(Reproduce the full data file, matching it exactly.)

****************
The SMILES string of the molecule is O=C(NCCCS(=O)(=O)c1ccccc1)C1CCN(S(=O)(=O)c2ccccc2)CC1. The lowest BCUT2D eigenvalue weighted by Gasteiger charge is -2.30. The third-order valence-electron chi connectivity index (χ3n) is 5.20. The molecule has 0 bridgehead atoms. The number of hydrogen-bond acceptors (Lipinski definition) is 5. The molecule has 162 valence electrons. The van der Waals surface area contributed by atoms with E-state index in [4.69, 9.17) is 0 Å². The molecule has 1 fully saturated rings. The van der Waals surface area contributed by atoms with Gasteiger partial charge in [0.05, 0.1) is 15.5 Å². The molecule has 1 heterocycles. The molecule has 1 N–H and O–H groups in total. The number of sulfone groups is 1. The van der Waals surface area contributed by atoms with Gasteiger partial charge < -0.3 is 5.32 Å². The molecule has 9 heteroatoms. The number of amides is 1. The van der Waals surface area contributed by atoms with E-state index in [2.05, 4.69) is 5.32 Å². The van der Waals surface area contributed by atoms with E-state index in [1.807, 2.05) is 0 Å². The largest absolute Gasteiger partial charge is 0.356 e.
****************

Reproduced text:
The SMILES string of the molecule is O=C(NCCCS(=O)(=O)c1ccccc1)C1CCN(S(=O)(=O)c2ccccc2)CC1. The lowest BCUT2D eigenvalue weighted by Gasteiger charge is -2.30. The third-order valence-electron chi connectivity index (χ3n) is 5.20. The molecule has 0 bridgehead atoms. The number of hydrogen-bond acceptors (Lipinski definition) is 5. The molecule has 162 valence electrons. The van der Waals surface area contributed by atoms with E-state index in [4.69, 9.17) is 0 Å². The molecule has 1 fully saturated rings. The van der Waals surface area contributed by atoms with Gasteiger partial charge in [0.05, 0.1) is 15.5 Å². The molecule has 1 heterocycles. The molecule has 1 N–H and O–H groups in total. The number of sulfone groups is 1. The van der Waals surface area contributed by atoms with Gasteiger partial charge < -0.3 is 5.32 Å². The molecule has 9 heteroatoms. The number of amides is 1. The van der Waals surface area contributed by atoms with E-state index in [2.05, 4.69) is 5.32 Å². The van der Waals surface area contributed by atoms with E-state index in [1.807, 2.05) is 0 Å². The largest absolute Gasteiger partial charge is 0.356 e.